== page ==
This discourse on “extremism” and “radicalization” is utilized by the Chinese government to justify the establishment of concentration camps, framing them as “preventative” measures needed to root out “terrorism.” Whereas CVE programs focus on “monitoring and influencing the political and religious cultures of Muslim communities in the United States,” in China, countering extremism and radicalization measures seek not to influence but to eliminate Muslim identity within the Xinjiang region.
In China, the practice of Islam is equivalent to engaging in extremism and terrorism. In an effort to “root out” what authorities view as the problem, the government has instituted harsh policies aimed at curbing and eliminating the expression of Muslim identity. Human Rights Watch, U.S. Senators and House Representatives, and the Council on Foreign Relations have all described Xinjiang as a police state where intrusive surveillance measures include a registry of DNA samples and blood types and installation of 40,000 facial recognition cameras. The government has also deployed “flocks of drones disguised as birds to surveil” in an operation codenamed “Dove.” The intrusion has extended as the state established a “cultural exchange” programme thrusting government informants into the homes of Uighur Muslims.
Methods of surveillance of Muslims, while nowhere near as intrusive and widespread as in China, have been instituted in the United States, such as the NYPD’s suspicionless surveillance program where indicators of “radicalization” included Islamic religious practices, such as regularly attending a mosque, growing a beard, fasting during Ramadan, wearing a hijab, etc. Whereas in the United States, such programs have led to violations of civil liberties resulting in the stigmatization and criminalization of Muslim communities, in China they have resulted in the expansion of a police state and institution of concentration camps.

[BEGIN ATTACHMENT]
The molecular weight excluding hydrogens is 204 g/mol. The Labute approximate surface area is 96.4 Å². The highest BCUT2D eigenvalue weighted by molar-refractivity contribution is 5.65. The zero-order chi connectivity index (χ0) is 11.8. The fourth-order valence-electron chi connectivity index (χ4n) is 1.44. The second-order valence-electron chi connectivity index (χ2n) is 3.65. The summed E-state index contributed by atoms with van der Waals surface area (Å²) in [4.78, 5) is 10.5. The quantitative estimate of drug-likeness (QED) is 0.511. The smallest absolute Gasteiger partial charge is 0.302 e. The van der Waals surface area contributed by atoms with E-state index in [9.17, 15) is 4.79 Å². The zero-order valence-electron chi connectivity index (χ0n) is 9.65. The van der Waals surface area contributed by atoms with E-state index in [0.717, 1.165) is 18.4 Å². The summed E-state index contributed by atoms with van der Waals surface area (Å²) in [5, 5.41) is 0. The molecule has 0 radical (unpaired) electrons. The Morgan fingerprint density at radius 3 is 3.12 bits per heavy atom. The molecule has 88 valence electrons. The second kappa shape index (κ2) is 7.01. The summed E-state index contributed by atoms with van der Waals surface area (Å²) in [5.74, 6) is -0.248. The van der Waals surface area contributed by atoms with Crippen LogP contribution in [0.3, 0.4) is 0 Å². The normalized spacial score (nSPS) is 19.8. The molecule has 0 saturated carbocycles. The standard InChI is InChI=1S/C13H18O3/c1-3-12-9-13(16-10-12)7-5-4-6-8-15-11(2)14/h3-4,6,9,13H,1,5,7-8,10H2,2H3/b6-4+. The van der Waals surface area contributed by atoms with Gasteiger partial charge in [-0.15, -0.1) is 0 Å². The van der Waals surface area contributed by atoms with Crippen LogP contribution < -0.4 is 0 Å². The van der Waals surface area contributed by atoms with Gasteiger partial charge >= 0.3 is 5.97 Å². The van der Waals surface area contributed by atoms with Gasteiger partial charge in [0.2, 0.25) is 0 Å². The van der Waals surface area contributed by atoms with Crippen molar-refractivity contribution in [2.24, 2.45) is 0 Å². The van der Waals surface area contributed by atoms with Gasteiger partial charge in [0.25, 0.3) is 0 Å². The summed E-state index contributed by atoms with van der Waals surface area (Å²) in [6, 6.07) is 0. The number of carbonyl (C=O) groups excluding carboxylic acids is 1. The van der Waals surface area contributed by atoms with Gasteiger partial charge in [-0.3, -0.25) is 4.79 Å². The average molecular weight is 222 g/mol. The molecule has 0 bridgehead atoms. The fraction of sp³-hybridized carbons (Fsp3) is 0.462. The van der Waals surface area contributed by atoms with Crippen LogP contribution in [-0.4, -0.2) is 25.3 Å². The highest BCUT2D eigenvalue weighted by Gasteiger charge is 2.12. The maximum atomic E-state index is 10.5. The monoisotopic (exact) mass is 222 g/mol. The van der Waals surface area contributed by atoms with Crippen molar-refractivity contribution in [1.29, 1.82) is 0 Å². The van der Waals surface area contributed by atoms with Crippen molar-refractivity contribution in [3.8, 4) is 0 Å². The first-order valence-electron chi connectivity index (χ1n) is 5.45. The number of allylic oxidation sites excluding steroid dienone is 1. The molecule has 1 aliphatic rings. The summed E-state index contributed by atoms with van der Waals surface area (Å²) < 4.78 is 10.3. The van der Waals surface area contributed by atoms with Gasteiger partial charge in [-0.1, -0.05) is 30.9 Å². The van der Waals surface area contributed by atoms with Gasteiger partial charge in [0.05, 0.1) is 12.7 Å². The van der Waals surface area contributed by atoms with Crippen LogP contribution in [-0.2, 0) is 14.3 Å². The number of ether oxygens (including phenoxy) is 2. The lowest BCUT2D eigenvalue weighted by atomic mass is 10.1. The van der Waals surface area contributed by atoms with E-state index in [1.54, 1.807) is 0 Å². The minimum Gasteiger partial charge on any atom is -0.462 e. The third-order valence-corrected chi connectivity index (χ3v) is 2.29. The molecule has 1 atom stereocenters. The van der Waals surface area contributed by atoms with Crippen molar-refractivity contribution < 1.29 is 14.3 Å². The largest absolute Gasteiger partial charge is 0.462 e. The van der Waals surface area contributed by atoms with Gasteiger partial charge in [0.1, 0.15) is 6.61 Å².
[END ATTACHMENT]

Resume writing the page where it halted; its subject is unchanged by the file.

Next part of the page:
The Chinese government has used disturbing language to explain its reasoning for the camps, claiming they are needed to “modernize” Uighurs and turn them into “normal people.” There is fear this campaign of repression will expand to other Muslims communities. In November 2018, The Telegraph reported that “local authorities in Ningxia province, home to China’s Hui Muslim minority, have signed a “cooperation anti-terrorism agreement” with Xinjiang officials to “learn from the latter’s experiences in promoting social stability.”
China’s view that the practice of Islam is a precursor or the root of terrorism and extremism builds on the same line of counter-radicalization thought produced in Western academic and policy circles. China has used this unfounded, unsupported, and Islamophobic discourse to defend its institution of large-scale concentration camps and establishment of a police state targeting Uighur Muslim communities in the Xinjiang region.
 Kundnani, Arun, Radicalization: the journey of a concept, Race & Class, Institute of Race Relations, Volume: 54 issue: 2, page(s): 3-25, September 18, 2012, pg. 4, https://journals.sagepub.com/doi/abs/10.1177/0306396812454984?journalCode=racb
 Akbar, Amna, Policing “Radicalization”, 3 U.C. Irvine L. Rev. 809 (2013).
Available at: https://scholarship.law.uci.edu/ucilr/vol3/iss4/4
 Kundnani, Arun, Radicalization: the journey of a concept, Race & Class, Institute of Race Relations, Volume: 54 issue: 2, page(s): 3-25, September 18, 2012, pg. 9, https://journals.sagepub.com/doi/abs/10.1177/0306396812454984?journalCode=racb
 Ibid, pg. 16
 Akbar, Amna, Policing “Radicalization.”